Hint: if a company pays two equal dividends, they are not both 100% of the annual total.

Here is another version: Each company pays a total of $2 a year in dividends. With 100 companies, how much gets paid each quarter?

March 30% of the total dividends

June 50% of the total dividends

September 30% of the total dividends

December 100% of the total dividends

Total dividends for the year: 210% of the total dividends.

Hint: if a company pays two equal dividends, they are not both 100% of the annual total.

Here is another version: Each company pays a total of $2 a year in dividends. With 100 companies, how much gets paid each quarter?

Not solvable without more info unless you're asking us to produce a formula so complicated as to mean nothing helpful to anyone. Companies pay differing amount of dividends. If company A pays four times a year, and every other company pays once a year, but company A pays 90% of the total dividends for the fund, you'll still get a fairly equal split in each quarter. 22.5/22.5/22.5/32.5. You can't solve without knowing or introducing a variable to represent the total fraction of dividends handed out by X and Y, and that is too complicated to be useful.

I like the "wrong" answer given by Chicago60 better. It shows the percent of companies handing out dividends in each quarter instead of the percent of dividends handed out, but it at least makes sense at a glance.

I like the "wrong" answer given by Chicago60 better. It shows the percent of companies handing out dividends in each quarter instead of the percent of dividends handed out, but it at least makes sense at a glance.

Last edited by RobInCT on Sat Mar 23, 2013 4:55 pm, edited 1 time in total.

I goofed...I skipped September. I think this is accurate intuitively (agreeing with Rob):

March: (100-x-y)/2

June: 100-x

Sep: (100-x-y)/2

Dec: 100

March: (100-x-y)/2

June: 100-x

Sep: (100-x-y)/2

Dec: 100

The original question was about why the payouts might not be the same each quarter, so the issue is the size of the dividends, not how many companies pay. To simplify matters, assume the fund owns an equal dollar amount of each company, each of which pays out 2%, split into four, two, or one as appropriate.

If foreign companies are much less likely than US companies to pay four equal dividends, could that explain why the December dividend is so much larger than the March dividend? Instead of a formula, use 50% pay only in December, 20% pay twice a year, and 30% pay four times a year. Only 30% of the companies are paying in March, and they are only paying 0.5%. That gives me a 0.15% payout in March (and September). What percentage of the total payout for the year is that?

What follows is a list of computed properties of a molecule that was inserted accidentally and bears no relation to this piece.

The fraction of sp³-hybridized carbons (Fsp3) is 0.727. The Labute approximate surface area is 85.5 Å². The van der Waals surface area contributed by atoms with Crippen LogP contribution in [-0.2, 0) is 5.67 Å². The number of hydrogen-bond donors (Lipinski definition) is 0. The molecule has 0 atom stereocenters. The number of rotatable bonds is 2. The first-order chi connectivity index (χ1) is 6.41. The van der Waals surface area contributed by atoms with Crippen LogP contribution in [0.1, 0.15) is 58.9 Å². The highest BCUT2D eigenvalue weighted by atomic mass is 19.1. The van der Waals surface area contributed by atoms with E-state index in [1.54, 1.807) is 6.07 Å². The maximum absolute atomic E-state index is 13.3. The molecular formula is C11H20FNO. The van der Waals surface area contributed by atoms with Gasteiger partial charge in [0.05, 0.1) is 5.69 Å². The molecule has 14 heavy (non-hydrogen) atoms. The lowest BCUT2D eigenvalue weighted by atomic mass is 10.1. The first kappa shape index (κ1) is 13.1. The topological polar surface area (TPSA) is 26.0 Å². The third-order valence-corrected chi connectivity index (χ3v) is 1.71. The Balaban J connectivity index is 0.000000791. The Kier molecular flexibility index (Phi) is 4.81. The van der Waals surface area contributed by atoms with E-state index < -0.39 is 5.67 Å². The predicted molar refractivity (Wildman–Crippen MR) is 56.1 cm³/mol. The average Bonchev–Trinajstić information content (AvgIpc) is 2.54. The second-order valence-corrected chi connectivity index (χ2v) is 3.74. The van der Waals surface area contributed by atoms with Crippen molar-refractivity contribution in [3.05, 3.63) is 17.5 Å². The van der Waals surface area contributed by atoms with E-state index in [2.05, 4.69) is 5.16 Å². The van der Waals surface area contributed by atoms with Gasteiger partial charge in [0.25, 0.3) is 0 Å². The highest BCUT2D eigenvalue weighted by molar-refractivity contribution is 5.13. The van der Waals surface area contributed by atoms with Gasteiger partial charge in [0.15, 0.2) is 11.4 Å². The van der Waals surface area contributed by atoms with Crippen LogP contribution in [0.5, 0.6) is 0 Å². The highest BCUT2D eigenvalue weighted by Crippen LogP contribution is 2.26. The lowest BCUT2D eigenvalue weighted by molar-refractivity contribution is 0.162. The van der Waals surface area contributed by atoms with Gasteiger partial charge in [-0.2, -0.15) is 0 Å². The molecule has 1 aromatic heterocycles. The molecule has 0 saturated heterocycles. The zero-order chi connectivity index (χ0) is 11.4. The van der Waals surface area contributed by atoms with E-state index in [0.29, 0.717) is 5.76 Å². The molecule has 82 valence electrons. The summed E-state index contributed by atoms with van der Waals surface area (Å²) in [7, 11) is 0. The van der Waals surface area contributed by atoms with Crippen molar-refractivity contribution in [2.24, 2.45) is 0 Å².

That's easy. The total payout is 2%. 0.15% is 7.5% of that total. What percentage is paid in December? What multiple of the March payout is the December payout?*

* I got 9 times as large.

If foreign companies are much less likely than US companies to pay four equal dividends, could that explain why the December dividend is so much larger than the March dividend? Instead of a formula, use 50% pay only in December, 20% pay twice a year, and 30% pay four times a year. Only 30% of the companies are paying in March, and they are only paying 0.5%. That gives me a 0.15% payout in March (and September). What percentage of the total payout for the year is that?

That's easy. The total payout is 2%. 0.15% is 7.5% of that total. What percentage is paid in December? What multiple of the March payout is the December payout?*

* I got 9 times as large.

- House Blend
**Posts:**2797**Joined:**Fri May 04, 2007 1:02 pm

Noobvestor wrote:SCV also had a tiny dividend. I'm not used to quarterly dividends, so not really sure what's normal here.

FWIW, SCV is still on a once-annually dividend schedule.

The recent mini-dividend was a catch-up distribution to finish off the dividends from the end of last year.

But this seems to happen nearly every year. If data from Yahoo is to be trusted, the last time there was no March mini-dividend for VG SCV was in 2004.

- Noobvestor
**Posts:**4199**Joined:**Mon Aug 23, 2010 1:09 am-
**Contact:**

House Blend wrote:Noobvestor wrote:SCV also had a tiny dividend. I'm not used to quarterly dividends, so not really sure what's normal here.

FWIW, SCV is still on a once-annually dividend schedule.

The recent mini-dividend was a catch-up distribution to finish off the dividends from the end of last year.

But this seems to happen nearly every year. If data from Yahoo is to be trusted, the last time there was no March mini-dividend for VG SCV was in 2004.

Ahh, good catch, and thanks - that outlier in particular was throwing me for a loop.

"In the absence of clarity, diversification is the only logical strategy" -= Larry Swedroe